The inaugural Skyline College Datathon capped off a seven-week workshop series designed to introduce students to the Python programming language and data analysis. STEM Retention Specialist Luis Prado, Allison Galon, and Eden Huang from the Data Science Club, Tyler Kuwada from the Computer Science Club, and Denise Hum, math faculty and MESA Co-Director, developed and facilitated the Datathon Wednesday Workshop Series. Students in majors ranging from psychology, computer science, and biology, to data science and more participated in the workshops to explore the world of data science – learning how to code in Python and using it to manipulate and analyze data and prepare for the Datathon.
On Friday, November 17, twenty-eight students joined the STEM Center. They were tasked with analyzing road travel and crash data from Caltrans and deriving actionable insights to make recommendations to improve road safety. Over the next day and a half, students took over the STEM Center and MESA Center, working hard to develop their analyses. Volunteer mentors from UC Berkeley also provided help to the teams over Zoom.
At the end of the competition, students presented their analyses and recommendations, and faculty members Susanne Schubert, Ariel Katz, Stephen Fredricks, Miranda Wang, and Cindy Moss together with staff members Wendy Lee and Thanh Nguyen judged the presentations to determine the winners. In the end, only one point separated the top two teams. Team AA, Yuting Duan, Junxian Liu, Zaw San, Christopher Tse, Pan Cho Thu, and Jonnald Hernandez, had the first-place presentation on Lane Type Risk: An analysis of risks between different lane types and areas. The High 5s, Linxue Guo, Nicolet Foster, Casey So, Camille Catolos, and Veronica Johnson, presented a Car Crash Analysis for second place. Both teams were awarded “laptop” trophies that Women in Science and Engineering Represent! (WiSER!) member Ariana Cerna designed and 3D printed. The presentations were also shared with the Department of Transportation. This collaborative event was funded by a National Science Foundation IUSE grant to develop an alternate pathway into STEM via statistics and data science and MESA.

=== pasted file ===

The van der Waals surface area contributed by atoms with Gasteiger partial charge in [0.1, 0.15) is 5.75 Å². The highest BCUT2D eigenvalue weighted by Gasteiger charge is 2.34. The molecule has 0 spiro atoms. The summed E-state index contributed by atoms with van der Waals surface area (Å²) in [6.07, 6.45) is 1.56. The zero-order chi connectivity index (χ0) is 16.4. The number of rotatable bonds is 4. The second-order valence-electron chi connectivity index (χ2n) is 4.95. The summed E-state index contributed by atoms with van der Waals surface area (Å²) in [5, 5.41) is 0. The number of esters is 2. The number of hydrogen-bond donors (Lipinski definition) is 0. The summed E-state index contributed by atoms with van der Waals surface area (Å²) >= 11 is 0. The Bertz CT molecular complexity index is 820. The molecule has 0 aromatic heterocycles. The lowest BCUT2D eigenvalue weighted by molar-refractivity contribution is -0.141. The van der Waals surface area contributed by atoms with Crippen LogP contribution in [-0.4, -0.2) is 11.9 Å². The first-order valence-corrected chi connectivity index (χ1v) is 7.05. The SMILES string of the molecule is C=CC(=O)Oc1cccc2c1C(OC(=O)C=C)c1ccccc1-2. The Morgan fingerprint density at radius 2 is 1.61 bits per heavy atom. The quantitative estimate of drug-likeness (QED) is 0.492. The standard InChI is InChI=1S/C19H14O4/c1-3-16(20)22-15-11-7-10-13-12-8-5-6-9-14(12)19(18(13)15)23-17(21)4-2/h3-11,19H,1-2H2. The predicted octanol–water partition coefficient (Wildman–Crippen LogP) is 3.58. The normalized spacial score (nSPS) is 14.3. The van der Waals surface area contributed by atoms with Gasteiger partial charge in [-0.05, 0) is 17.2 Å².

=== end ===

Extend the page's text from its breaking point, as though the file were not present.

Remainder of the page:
Looking ahead to next semester, UC Berkeley Data Science Discovery team members joined via Zoom on Friday and Director Anthony Suen, on Saturday, to recruit students for DataJam, a Data for Good Honors project at Skyline College next semester. Students will work in small teams with mentors from UC Berkeley, San Francisco State University, and Skyline College to work on a semester-long project using open data about our community.
This is a collaboration with the UC Berkeley Data Science Discovery Program, West Big Data Innovation Hub, and The DataJam. Students who are interested in participating should sign up or contact Prof. Hum. To learn more about data science, check out Math 211: Introduction to Data Science.
Article by Denise Hum and Luis Prado
Photos by Denise Hum and Zaw San